At this point my other (much better I’m told) half looks at me.  Usually this means “your toy is making too much noise, go and play in the other room” but this time she asked if she could “have a go” (Ed - gasp! A wife that puzzles? Maybe some wife-swapping is in order? Whack! Ouch!). Here I was stuck in a conundrum, whilst I want to show willing and involve my NPSO (non-puzzling significant other) in my hobby I don’t think she really understands the unwritten rule (someone should really write a long list of rules down somewhere – say on a Facebook page) of the puzzling communities “no spoilers”.  Meaning that the second she found anything I was going to be told.  Luckily after 5 minutes of her playing she was no further along the solve process than when I had handed her the box. Relief!

Any tools here?
My first few minutes were a little more fruitful and without too much trouble I was able to gather together a collection of tools and pieces (at this point I wasn’t sure which was which) before grinding to a halt. A long halt. I tried everything I could think of using everything I had found. I even tried putting the box all back together and going through the solve process thus far in the hope that I would have enough momentum to propel me to the next stage of the solve… but to no avail.  I once read that thinking© helps, so put the box away for the night and tried this approach the following night and the night after that until finally I made my breakthrough.  At this point I should mention that one of the things I was trying was correct, I just wasn’t trying that thing correctly! The final steps came quickly to leave me joyful, relieved and amazed at this wonderful box. I’d say there was only one step towards the end that I wasn’t a great fan of but everything else about the solve was a joy.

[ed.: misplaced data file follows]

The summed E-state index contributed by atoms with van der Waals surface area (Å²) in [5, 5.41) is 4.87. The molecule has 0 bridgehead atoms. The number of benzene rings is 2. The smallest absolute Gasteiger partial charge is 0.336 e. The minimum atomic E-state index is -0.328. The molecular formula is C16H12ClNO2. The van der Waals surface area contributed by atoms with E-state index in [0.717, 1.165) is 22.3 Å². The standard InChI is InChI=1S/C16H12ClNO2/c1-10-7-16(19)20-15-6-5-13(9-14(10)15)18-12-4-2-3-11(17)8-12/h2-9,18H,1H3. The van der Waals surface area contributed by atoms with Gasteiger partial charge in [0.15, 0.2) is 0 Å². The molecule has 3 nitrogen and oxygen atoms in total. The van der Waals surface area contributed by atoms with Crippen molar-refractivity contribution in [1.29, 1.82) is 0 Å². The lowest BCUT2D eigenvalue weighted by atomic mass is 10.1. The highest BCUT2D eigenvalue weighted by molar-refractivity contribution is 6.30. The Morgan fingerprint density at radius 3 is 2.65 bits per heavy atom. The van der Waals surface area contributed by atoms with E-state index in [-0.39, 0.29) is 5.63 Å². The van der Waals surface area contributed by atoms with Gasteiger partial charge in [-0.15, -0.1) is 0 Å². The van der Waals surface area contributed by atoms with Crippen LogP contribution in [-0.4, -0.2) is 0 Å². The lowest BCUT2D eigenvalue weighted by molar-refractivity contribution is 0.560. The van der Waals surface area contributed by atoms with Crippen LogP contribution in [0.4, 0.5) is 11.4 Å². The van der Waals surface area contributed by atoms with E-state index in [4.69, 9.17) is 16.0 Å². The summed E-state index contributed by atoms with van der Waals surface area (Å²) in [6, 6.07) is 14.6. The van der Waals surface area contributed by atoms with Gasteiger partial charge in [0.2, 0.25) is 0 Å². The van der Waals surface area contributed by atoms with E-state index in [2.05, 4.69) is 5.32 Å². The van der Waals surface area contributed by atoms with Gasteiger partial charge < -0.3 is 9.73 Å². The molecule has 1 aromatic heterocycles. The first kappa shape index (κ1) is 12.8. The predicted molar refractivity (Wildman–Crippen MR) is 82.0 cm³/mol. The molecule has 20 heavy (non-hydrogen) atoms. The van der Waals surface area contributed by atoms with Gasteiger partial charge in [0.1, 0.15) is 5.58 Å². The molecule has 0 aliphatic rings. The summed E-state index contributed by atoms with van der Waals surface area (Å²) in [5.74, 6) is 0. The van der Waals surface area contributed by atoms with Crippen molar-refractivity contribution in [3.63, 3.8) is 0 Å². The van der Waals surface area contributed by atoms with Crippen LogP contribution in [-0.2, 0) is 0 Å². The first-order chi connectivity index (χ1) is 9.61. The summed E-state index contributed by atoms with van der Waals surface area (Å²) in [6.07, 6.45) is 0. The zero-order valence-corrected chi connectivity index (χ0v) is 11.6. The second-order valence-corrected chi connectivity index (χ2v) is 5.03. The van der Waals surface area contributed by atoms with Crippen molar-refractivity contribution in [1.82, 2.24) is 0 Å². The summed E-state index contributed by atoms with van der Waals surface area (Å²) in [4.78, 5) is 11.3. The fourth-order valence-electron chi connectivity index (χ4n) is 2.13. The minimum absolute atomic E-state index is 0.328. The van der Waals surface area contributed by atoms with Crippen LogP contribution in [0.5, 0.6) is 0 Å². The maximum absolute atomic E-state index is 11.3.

In total, and depending on how you count these things, there are probably between 7 and 10 steps for the total solve. There is nothing hugely revolutionary in the construction of the puzzle or mechanics used but the build quality, design and aha moments of this puzzle mean it is a great one to try.  I’m certainly looking forward to sharing this box at the next puzzle party I go to and if my patience wears much thinner I’ll be sharing via the good old Royal Mail before then.  A super box from a new designer that is definitely worth getting hold of.

Thank you Dee for the production of this box.

Thank you Michael,  for sharing this with the "group" - I am very grateful for the effort you put in and a new voice on the blog! Hopefully we will hear from you again before long!

I am back to puzzling and have even managed to solve a few things whilst I have been off work - I am looking forward to regaling you all with tales of acquisition and utter stupidity over the next few weeks and maybe even a puzzle success or two!

Do take care of yourselves in these trying times! I have noticed that the virus has been very much on the upsurge again in parts of Europe and is close to being out of control in much of the USA - be careful, keep socially distant - there is absolutely no need to congregate just now. Masks (and other face coverings) may help protect others from you and certainly don't do you any harm. Your "freedom" should not be significantly impinged by wearing a face covering - think of others!